Feeling disconnected from your husband? Three words that can change your marriage

You don’t have to be a magician to make your marriage magical. You only need to put three magic words into consistent practice. Whether your marriage is good or not so good, kindness, respect, and empathy have the power to turn it into a relationship that’s truly great.


What do you think: when one spouse does something kind for the other, who benefits more, the giver or the receiver?

Psychologists at the University of Rochester conducted a research study* to find the answer. While the study found “that compassionate acts are beneficial for both donors and recipients,” its key finding was a surprise. The study proved that the biblical adage, “it is more blessed to give than to receive” is true. The research revealed that the givers felt benefit from doing acts of kindness regardless of whether their spouse even noticed what they had done! Using participant’s diaries, the researchers were able to determine that the benefits for givers were about 45 percent greater than for recipients.

This study confirms what you may already know from your own experience: doing kind things for your spouse is its own reward. Best of all, you get the satisfaction that comes from doing these kindnesses even if—or perhaps especially if—a kindness is done in secret with no expectation of praise or thanks.

So, whenever you have a chance, put a blanket over your sleeping husband, or clean the snow off his windshield before you leave the driveway, or change your plans to fit in with his. You’ll feel a rewarding sense of satisfaction. If your husband notices what you have done, that’s even better; now two people will be blessed by what you did!

Whether it touches one or both of you, every act of kindness is an investment in your marriage.


Everyone needs both love and respect from their mate. Men, however, often have a greater need to feel respected than most women realize. Just as we all want to be loved unconditionally (loved for who we are, not for what we do), most men also need unconditional respect. Someone has said, “Respect is like chocolate to a man’s soul.”

You can give your husband the gift of unconditional respect in surprisingly simple ways. Some examples:

  • Make eye contact when he speaks to you.
  • Say “thank you” when he does something for you, no matter how small.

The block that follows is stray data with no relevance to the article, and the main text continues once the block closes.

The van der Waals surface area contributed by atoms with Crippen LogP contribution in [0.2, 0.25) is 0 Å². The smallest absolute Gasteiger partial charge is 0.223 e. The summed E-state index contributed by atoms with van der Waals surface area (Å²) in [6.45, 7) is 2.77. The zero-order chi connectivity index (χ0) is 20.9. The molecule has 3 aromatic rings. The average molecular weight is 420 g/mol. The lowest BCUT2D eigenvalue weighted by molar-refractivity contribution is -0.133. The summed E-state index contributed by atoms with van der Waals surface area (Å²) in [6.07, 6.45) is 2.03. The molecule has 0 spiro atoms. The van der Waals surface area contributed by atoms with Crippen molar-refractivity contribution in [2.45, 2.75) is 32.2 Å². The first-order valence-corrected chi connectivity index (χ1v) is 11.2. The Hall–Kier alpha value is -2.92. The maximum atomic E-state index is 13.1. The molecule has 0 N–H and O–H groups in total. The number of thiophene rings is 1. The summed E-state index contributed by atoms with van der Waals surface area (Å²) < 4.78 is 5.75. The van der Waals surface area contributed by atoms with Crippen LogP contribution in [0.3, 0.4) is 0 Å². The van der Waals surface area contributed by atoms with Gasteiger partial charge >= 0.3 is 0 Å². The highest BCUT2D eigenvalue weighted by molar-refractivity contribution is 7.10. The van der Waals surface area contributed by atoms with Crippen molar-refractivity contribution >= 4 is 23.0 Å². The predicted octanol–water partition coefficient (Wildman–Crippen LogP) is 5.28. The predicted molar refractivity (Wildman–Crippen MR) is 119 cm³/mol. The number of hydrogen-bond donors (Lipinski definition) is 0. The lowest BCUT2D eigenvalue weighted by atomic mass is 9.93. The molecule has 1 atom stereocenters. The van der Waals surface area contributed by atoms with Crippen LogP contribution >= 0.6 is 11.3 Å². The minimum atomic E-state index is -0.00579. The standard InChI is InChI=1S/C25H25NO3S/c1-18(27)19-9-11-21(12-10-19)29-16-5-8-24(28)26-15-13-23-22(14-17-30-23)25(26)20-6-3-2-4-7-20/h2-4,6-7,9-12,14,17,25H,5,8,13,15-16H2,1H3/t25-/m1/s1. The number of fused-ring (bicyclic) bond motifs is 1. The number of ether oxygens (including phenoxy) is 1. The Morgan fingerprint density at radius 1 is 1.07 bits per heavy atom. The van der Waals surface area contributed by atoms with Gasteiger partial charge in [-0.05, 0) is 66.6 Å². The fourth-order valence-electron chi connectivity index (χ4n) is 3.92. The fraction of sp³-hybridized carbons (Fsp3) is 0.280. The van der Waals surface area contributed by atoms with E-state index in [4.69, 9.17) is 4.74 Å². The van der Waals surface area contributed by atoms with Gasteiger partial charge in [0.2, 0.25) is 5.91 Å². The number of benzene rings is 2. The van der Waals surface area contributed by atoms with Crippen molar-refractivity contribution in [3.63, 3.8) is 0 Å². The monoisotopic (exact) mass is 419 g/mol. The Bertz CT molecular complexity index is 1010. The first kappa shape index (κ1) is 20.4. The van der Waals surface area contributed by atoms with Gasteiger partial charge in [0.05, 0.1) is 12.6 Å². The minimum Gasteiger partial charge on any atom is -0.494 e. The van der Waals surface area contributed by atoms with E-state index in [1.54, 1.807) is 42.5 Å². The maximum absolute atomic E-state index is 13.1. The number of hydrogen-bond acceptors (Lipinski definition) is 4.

• Do not interrupt when he is speaking; if you must, do it respectfully.
  • Speak well of him to others. Don’t complain about him, belittle him, or make jokes at his expense.
  • Brag on him and compliment him in front of others.
  • When he has failed at something, tell him you believe in him.
  • Don’t adopt an attitude of entitlement. Instead of making demands, ask, “Would you please…” or “Do you have time to…?”


Empathy is often confused with sympathy. Dictionary.com distinguishes between them: “sympathy is feeling compassion, sorrow, or pity for the hardships that another person encounters, while empathy is putting yourself in the shoes of another.”

Scientists have recently discovered that our brains are “wired” for empathy. Special neurons called mirror neurons enable us to reflect or experience to some degree the pain or the happiness we see in others. Mirror neurons are a kind of emotional Wi-Fi that connects us to other people. Thus, the choice to put yourself in your husband’s shoes gives you a better understanding of what he is experiencing, what he feels, and how he views the world. After stepping into his shoes, step back out again to compassionately apply what you’ve learned. By practicing empathy, you forge a deeper emotional connection with your husband.

If empathy isn’t your strong suit, you can raise your empathy quotient, or “EQ,” by practicing three things:

  • Focus attention on your husband’s facial and eye expressions, body language, and gestures, as these all provide clues about his emotional state.
  • Practice saying something like “I’m sorry that happened to you,” in different tones of voice. This will help you discover how you best express empathy.
  • Practice “cognitive empathy” when you really don’t feel what your husband is feeling. Because you intellectually understand his need for empathy, you can still choose to communicate it. Let him know that he has your full attention, that you are listening without judgment, and that you understand what he is telling you.

Kindness, respect and empathy are not just keys to a better marriage. You can use them to effectively improve all your other relationships, too!

* Harry T. Reis, Michael R. Maniaci, Ronald D. Rogge. Compassionate Acts and Everyday Emotional Well-Being Among Newlyweds. Emotion, 2017; DOI: 10.1037/emo0000281